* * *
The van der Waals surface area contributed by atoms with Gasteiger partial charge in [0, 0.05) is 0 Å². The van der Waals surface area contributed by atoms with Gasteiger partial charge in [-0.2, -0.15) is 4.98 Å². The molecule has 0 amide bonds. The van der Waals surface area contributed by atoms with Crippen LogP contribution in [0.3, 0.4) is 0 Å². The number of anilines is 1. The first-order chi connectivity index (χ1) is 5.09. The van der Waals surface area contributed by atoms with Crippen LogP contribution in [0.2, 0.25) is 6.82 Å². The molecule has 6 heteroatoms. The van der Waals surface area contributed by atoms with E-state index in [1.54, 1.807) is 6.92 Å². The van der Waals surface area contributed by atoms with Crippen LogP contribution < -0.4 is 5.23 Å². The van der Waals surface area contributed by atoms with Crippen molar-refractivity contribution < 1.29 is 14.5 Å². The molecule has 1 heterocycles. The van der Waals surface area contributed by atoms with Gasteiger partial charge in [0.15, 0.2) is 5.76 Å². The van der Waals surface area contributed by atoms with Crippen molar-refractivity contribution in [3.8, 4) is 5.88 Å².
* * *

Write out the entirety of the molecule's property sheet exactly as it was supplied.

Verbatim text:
The van der Waals surface area contributed by atoms with Gasteiger partial charge in [0, 0.05) is 0 Å². The van der Waals surface area contributed by atoms with Gasteiger partial charge in [-0.2, -0.15) is 4.98 Å². The molecule has 0 amide bonds. The van der Waals surface area contributed by atoms with Crippen LogP contribution in [0.3, 0.4) is 0 Å². The number of anilines is 1. The first-order chi connectivity index (χ1) is 5.09. The van der Waals surface area contributed by atoms with Crippen LogP contribution in [0.2, 0.25) is 6.82 Å². The molecule has 6 heteroatoms. The van der Waals surface area contributed by atoms with E-state index in [1.54, 1.807) is 6.92 Å². The van der Waals surface area contributed by atoms with Crippen LogP contribution < -0.4 is 5.23 Å². The van der Waals surface area contributed by atoms with Crippen molar-refractivity contribution < 1.29 is 14.5 Å². The molecule has 1 heterocycles. The van der Waals surface area contributed by atoms with Gasteiger partial charge in [0.15, 0.2) is 5.76 Å². The van der Waals surface area contributed by atoms with Crippen molar-refractivity contribution in [3.8, 4) is 5.88 Å².